Parks stay open but county bathrooms, city playgrounds close
By Carl Blankenship
SALISBURY – Visitors are still welcome at a number of local parks despite more amenities closing on Tuesday.
Salisbury Parks and Recreation announced playgrounds will close Tuesday morning, and in the afternoon Rowan County Parks and Recreation announced restroom facilities would close, too. The county already closed playgrounds and Salisbury has already closed its recreation centers in response to the spread of COVID-19 throughout the state.
Rowan County now has six confirmed cases of the respiratory infection.
County Parks and Facilities Director Don Bringle said shelter reservations have been suspended in keeping with Gov. Roy Cooper’s order against mass gatherings of 50 or more people. Bringle said it is difficult for county staff to keep restrooms clean to the level needed during the outbreak.
But people are still visiting the parks and getting outside. Social distancing guidelines from the Centers for Disease Control do not prohibit people from being outside, and are primarily aimed at preventing spread that happens within large groups of people in close contact with each other.
Salisbury Parks and Rec Director Nick Aceves said parks and recreation professionals across the state are tight knit. After conversations with other directors and the county decision to close playgrounds, the department decided to follow suit.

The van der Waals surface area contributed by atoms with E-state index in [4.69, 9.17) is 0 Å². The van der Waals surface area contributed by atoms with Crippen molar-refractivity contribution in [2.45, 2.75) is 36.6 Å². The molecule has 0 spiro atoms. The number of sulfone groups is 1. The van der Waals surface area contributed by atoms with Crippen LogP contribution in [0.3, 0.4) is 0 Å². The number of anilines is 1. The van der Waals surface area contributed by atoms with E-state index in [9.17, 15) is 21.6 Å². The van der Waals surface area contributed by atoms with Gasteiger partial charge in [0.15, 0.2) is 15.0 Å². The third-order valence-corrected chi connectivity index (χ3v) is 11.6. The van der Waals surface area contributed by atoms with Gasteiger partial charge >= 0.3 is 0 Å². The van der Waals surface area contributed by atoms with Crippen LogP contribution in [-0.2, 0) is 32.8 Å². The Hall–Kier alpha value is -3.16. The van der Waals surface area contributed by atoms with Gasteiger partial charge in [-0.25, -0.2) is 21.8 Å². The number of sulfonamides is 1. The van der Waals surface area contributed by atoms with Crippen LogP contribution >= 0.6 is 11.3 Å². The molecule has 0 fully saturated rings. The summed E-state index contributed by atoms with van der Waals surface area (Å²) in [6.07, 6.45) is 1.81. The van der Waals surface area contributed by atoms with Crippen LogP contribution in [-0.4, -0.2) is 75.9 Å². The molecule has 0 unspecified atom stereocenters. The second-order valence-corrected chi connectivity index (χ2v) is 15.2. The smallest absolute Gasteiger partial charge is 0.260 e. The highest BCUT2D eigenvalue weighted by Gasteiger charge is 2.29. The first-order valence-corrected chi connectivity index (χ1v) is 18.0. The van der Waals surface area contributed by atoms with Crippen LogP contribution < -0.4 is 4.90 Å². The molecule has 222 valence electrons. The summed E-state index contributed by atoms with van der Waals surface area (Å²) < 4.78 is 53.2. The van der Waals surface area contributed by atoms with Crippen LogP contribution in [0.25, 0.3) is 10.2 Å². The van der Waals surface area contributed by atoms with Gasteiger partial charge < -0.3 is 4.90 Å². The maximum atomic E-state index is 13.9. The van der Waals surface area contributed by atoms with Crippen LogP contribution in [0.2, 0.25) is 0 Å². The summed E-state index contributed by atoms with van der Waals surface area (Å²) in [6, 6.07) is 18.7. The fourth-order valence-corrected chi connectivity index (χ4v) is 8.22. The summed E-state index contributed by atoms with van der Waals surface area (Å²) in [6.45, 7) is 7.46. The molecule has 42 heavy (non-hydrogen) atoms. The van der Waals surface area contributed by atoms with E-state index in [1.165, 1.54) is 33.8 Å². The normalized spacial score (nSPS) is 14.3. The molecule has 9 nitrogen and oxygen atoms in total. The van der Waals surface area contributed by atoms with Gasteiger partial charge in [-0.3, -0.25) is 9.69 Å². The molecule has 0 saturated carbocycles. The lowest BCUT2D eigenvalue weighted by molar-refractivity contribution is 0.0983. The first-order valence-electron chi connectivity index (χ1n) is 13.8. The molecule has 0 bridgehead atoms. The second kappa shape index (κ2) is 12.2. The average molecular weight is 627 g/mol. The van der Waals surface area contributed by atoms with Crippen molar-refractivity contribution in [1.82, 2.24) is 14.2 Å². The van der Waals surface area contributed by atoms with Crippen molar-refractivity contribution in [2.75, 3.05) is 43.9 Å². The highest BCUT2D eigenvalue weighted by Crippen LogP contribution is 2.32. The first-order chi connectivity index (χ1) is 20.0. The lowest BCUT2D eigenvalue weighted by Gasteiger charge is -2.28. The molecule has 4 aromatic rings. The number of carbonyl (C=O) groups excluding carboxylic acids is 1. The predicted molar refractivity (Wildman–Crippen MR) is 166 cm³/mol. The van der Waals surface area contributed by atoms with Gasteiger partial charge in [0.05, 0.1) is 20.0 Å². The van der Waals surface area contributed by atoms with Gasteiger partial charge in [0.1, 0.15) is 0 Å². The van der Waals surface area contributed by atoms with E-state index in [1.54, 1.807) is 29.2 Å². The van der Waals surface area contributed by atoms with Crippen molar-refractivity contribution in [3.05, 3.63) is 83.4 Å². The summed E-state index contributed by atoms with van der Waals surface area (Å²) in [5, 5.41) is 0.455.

“We hate to do it. As recreation professionals we’re all about opportunities for people,” Aceves said. “This would be an ideal time for us.”
Aceves said the story this would be different if it were a snow day and the department could offer other opportunities, but coronavirus shutdowns are not snow days. The virus and its associated disease are different from anything anyone has seen before, and the increasing popularity at playgrounds was exceeding recommended gathering limits, Aceves said.
“As long as people follow the guidelines for social distancing, the parks can be used,” Aceves said. “Unfortunately ball practices, etc., we’ve had to cancel all that stuff.”
Aceves said city trails and greenways are still open.
Meanwhile, golf, a sport and means to get outside that has no trouble placing players far apart from each other, is seeing a normal amount of players when many other businesses are struggling or have been ordered to close by the state to limit spread of the virus. Several local courses reported experiencing normal turnout this time of year despite the outbreak.
McCanless Pro Scott Perry said the number of holes being played is normal. While some people are staying away, others are coming out to play because they are not at work or in school like they normally would be, Perry said.